Denial Leads The Addict Further Into Addiction - How You Can Help!
Our minds are powerful elements; so powerful are our thoughts and beliefs that they will actually lead us astray in many areas of our life. Take the idea of denial for a moment, mix that in with an addiction, and what do you think is going to happen? That's right, the addict will slowly creep further into their addiction, all the while listening to that powerful inner voice telling them they don't have a problem.
Ironically, the addict never has a problem - only the people who live with them, or who love them, or who are around them on a consistent basis have a problem. It leaves me in awe because addicts in denial really believe this. Their mind works in such a way that they do not "understand" or "know" themselves, they only think they know the people around them. And this is precisely why "loved ones" of addicts seem to get the brunt of the mood swings and unloving ways.
But there is a big problem with this picture because for the addict, acknowledging they have a problem is the first step towards recovery. Only when they admit they have an addiction will they begin to explore the possibilities of wellness. But here is the problem with that. Addicts enjoy their substance of abuse so much that they keep telling themselves they can quit at any time and that they don't have an addiction. How can the addict come out from their denial and realize they have a problem?
Coming from an alcoholic background and abusing alcohol myself in the past, I can honestly say that usually something drastic has to happen to the addict before they will own up having a problem. But by then, it may be too late. Too late to repair relationships, marriages, families, and revive lost lives. It may be too late for the past, but that does not mean that an addict cannot get healed and then repair the past the best they can, right?
Not all addicts have to bottom out before they become aware to the fact they have a problem, but in most instances they do. So knowing this, what can the loved one of an addict do to help the addict come to the realization of their problem without the addict falling head first in the mud and maybe destroying more lives in the process?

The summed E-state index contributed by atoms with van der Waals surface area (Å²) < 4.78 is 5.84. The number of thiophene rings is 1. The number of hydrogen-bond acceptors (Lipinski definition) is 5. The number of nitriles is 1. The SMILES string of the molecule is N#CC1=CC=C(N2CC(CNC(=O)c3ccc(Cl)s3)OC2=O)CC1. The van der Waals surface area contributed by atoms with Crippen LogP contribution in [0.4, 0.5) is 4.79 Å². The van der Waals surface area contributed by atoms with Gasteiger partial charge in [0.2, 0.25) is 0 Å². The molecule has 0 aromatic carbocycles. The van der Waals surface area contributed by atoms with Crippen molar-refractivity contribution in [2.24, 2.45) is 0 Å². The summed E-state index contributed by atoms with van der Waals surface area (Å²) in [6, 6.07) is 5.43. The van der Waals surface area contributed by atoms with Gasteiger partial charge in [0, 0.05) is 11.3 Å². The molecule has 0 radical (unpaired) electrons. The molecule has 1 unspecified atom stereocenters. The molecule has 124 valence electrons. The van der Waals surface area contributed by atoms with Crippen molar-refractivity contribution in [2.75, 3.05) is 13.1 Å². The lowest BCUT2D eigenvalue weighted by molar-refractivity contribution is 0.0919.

Stop Rescuing The Addict
I can think of seven ways just off the top of my head on how a wife helps her alcoholic husband to drink.
1. She lies to the children about him
2. She helps him to bed
3. She takes over, most of, if not all of, his responsibilities
4. She calls the boss and makes excuses for him
5. She pays the bills
6. She bonds him out of jail
7. She basically has become a mother to a ten-year old
Hint* To help your husband come out of denial before he hurts himself or someone else in the process is to STOP DOING EVERYTHING FOR HIM. And if your children are above the age of ten-years old, I suggest you talk to them about their dad's addiction before they begin to hate him for his inappropriate and or misplaced emotions charged upon them when he is drinking.
Detach From The Addict
I can think of five ways right off the top of my head on how a wife stays attached to the emotional problems of her husband addiction to pornography
1. She believes it has something to do with her husband not finding her attractive
2. She constantly scans the history on the computer to see if her husband looked at porn that day
3. She looks at porn with him and then feels guilty about it
4. She begins to flirt with other men
5. She starts to feel negative thoughts about her husband because she cannot distinguish the addict from the person she married
Hint* Porn addiction, just like any other addiction is a compulsion to do something to help relieve emotional strain and calamity within the addict. Once the addict gets to the "root" of the underlying issue that is affecting them, they can begin healing and will not need the addiction any longer.
Stop Helping The Addict To Drink
I can think of five ways in which a husband would help his wife to drink. Remember that helping (enabling) is different than rescuing.
1. He is in denial with his wife
2. He drinks with the addict
3. He buys alcohol for his wife
4. He gets emotional and angry with the addict when she is drunk
5. He complains about her drunkenness by calling her names
Hint* anytime you become emotionally involved in a negative way with an addict, it becomes apparent to the addict that YOU are the one with the problem. It is always best to remain detached and aloof to the antics of the alcoholic, even if they are hurting you. Never call names, curse, get overly emotional, or become angry over what the addict does. You are the only hope for the addict - be a good influence on them.
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